Posted: Wednesday, May 30, 2012 4:01:50 AM
The statistic is 46 percent of all high school students are engaging in sexual activity. It’s the naked truth – literally. No one is exceptionally reprehensible except for those who have contrived the ridiculous standard that this generation must be associated with sex; and along with sex comes pregnancy, if the proper precautions are not taken.
In 1990, the pregnancy rate among young women was 117 per 1,000. In 2008, the national birth rate was at approximately 68 births per 1,000 teen girls. The next year a decrease was found when the birth rate was calculated at 39 births per 1,000 teen girls. Another diminution then occurred later with the birth rate at 20 births per 1,000 teen girls. Researchers were shocked to discover such a drop and still find it somewhat difficult to determine the source of where the numbers of teen pregnancies in a steady decline are stemming from. Some opinions show that popular reality television shows targeting teen audiences such as MTV’s “Teen Mom” and “16 and Pregnant” may have scared adolescent women out of the idea of sex and pregnancy risks. Other studies say these television shows “have been blamed for glorifying teen pregnancy by turning these teen moms into overnight celebrities… The mothers are often given thousands of dollars for their participation, and their faces cover tabloid magazines” (ABC News). A show produced by ABC called “What Would You Do?” featured a scenario taken from real life in which two actresses are portrayed reenacting a teen girl and her friend at a drug store discussing whether or not she should get pregnant. Bystanders are seen on hidden cameras silently reacting to the erotic discussion. The girl’s friend passively speaks against her decision yet the girl even brings up the tactics of the show “Teen Mom” and how “people get famous from it”. Several appalled witnesses that heard her remarks then spoke against her reasoning. This play-out of a legitimate occurrence and the reactions of real people aid in the argument that shows focusing on teen pregnancy are corrupt. A more likely cause of the drop in teen pregnancies is the improvement of sex education in schools and the availability of contraceptives. Another ABC News report says contraceptives are much more available than they were 10 to 20 years ago. Another factor could be that the percentage of schools educating on the risks of teen pregnancy and proper protection increased from 65 to 76 percent. A report in Emerging Answers 2007: Research Findings on Programs to Reduce Teen Pregnancy and Sexually Transmitted Diseases found that “two-thirds of the 48 comprehensive programs that supported both abstinence and the use of condoms and contraceptives for sexually active teens had… either delayed or reduced sexual activity or increased the use of condoms or other contraceptives”.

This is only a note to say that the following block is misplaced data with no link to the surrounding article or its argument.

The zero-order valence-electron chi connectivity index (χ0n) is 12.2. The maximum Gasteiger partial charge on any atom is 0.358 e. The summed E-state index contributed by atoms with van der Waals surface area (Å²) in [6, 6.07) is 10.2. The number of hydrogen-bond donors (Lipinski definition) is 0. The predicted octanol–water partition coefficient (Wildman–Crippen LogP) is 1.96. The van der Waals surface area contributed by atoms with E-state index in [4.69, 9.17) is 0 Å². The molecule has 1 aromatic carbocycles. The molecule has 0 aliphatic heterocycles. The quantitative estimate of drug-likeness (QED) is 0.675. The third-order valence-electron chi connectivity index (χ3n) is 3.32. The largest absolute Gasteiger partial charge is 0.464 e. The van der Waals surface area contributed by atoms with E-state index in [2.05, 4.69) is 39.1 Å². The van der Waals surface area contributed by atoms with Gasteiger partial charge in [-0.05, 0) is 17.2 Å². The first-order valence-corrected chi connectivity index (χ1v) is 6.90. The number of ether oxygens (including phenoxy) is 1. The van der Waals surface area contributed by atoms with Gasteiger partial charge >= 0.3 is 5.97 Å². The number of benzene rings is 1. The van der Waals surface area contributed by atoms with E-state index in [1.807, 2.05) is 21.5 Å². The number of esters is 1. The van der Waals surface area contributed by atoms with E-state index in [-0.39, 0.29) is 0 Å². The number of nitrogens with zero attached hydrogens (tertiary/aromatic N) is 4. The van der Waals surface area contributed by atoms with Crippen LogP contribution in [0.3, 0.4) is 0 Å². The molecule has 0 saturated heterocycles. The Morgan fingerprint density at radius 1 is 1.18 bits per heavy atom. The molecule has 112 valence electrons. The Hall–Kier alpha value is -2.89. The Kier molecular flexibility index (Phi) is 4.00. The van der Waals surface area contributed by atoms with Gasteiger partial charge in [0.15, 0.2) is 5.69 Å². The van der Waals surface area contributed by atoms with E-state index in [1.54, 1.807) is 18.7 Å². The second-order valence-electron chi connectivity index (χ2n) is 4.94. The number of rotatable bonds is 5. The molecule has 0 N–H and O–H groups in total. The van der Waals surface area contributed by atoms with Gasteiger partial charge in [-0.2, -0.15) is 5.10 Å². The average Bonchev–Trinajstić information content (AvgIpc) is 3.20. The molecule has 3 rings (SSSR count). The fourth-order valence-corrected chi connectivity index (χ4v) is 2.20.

Whether or not some teens are having sex, contraceptives are becoming more available and formal sex education is improving, therefore affecting the decline in the number of teen pregnancies. Hopefully we can keep this up.